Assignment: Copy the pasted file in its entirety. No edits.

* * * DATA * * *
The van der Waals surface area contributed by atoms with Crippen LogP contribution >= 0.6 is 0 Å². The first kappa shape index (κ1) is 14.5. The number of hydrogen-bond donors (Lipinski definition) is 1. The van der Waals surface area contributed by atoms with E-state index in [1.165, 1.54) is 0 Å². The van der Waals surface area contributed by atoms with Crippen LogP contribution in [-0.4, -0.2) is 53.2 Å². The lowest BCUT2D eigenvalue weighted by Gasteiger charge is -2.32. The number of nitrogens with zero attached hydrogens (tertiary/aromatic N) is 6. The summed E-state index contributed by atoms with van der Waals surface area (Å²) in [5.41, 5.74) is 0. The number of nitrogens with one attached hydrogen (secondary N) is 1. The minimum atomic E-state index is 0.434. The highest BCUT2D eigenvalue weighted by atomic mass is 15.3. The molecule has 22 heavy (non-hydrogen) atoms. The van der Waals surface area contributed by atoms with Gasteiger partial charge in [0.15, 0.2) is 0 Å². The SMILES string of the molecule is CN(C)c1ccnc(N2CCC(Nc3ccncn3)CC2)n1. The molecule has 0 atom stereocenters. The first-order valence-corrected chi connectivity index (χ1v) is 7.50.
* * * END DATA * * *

The van der Waals surface area contributed by atoms with Crippen LogP contribution >= 0.6 is 0 Å². The first kappa shape index (κ1) is 14.5. The number of hydrogen-bond donors (Lipinski definition) is 1. The van der Waals surface area contributed by atoms with E-state index in [1.165, 1.54) is 0 Å². The van der Waals surface area contributed by atoms with Crippen LogP contribution in [-0.4, -0.2) is 53.2 Å². The lowest BCUT2D eigenvalue weighted by Gasteiger charge is -2.32. The number of nitrogens with zero attached hydrogens (tertiary/aromatic N) is 6. The summed E-state index contributed by atoms with van der Waals surface area (Å²) in [5.41, 5.74) is 0. The number of nitrogens with one attached hydrogen (secondary N) is 1. The minimum atomic E-state index is 0.434. The highest BCUT2D eigenvalue weighted by atomic mass is 15.3. The molecule has 22 heavy (non-hydrogen) atoms. The van der Waals surface area contributed by atoms with Gasteiger partial charge in [0.15, 0.2) is 0 Å². The SMILES string of the molecule is CN(C)c1ccnc(N2CCC(Nc3ccncn3)CC2)n1. The molecule has 0 atom stereocenters. The first-order valence-corrected chi connectivity index (χ1v) is 7.50.